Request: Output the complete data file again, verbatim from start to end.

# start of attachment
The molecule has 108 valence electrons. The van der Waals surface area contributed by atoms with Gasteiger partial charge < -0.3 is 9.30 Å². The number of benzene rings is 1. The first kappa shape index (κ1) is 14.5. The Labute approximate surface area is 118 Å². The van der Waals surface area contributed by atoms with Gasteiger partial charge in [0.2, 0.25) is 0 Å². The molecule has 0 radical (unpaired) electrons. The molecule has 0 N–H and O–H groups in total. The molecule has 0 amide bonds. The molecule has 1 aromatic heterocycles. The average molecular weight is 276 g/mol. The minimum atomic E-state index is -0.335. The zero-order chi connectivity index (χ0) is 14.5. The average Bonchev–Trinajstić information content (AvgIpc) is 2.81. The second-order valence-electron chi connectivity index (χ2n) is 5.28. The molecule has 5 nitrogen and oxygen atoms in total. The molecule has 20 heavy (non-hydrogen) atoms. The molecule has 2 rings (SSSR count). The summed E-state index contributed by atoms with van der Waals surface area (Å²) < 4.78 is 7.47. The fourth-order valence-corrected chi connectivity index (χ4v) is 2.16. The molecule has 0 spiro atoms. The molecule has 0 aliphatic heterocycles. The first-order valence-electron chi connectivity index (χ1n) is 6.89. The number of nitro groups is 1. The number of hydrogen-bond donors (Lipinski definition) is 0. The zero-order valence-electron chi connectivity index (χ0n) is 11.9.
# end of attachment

The molecule has 108 valence electrons. The van der Waals surface area contributed by atoms with Gasteiger partial charge < -0.3 is 9.30 Å². The number of benzene rings is 1. The first kappa shape index (κ1) is 14.5. The Labute approximate surface area is 118 Å². The van der Waals surface area contributed by atoms with Gasteiger partial charge in [0.2, 0.25) is 0 Å². The molecule has 0 radical (unpaired) electrons. The molecule has 0 N–H and O–H groups in total. The molecule has 0 amide bonds. The molecule has 1 aromatic heterocycles. The average molecular weight is 276 g/mol. The minimum atomic E-state index is -0.335. The zero-order chi connectivity index (χ0) is 14.5. The average Bonchev–Trinajstić information content (AvgIpc) is 2.81. The second-order valence-electron chi connectivity index (χ2n) is 5.28. The molecule has 5 nitrogen and oxygen atoms in total. The molecule has 20 heavy (non-hydrogen) atoms. The molecule has 2 rings (SSSR count). The summed E-state index contributed by atoms with van der Waals surface area (Å²) < 4.78 is 7.47. The fourth-order valence-corrected chi connectivity index (χ4v) is 2.16. The molecule has 0 spiro atoms. The molecule has 0 aliphatic heterocycles. The first-order valence-electron chi connectivity index (χ1n) is 6.89. The number of nitro groups is 1. The number of hydrogen-bond donors (Lipinski definition) is 0. The zero-order valence-electron chi connectivity index (χ0n) is 11.9.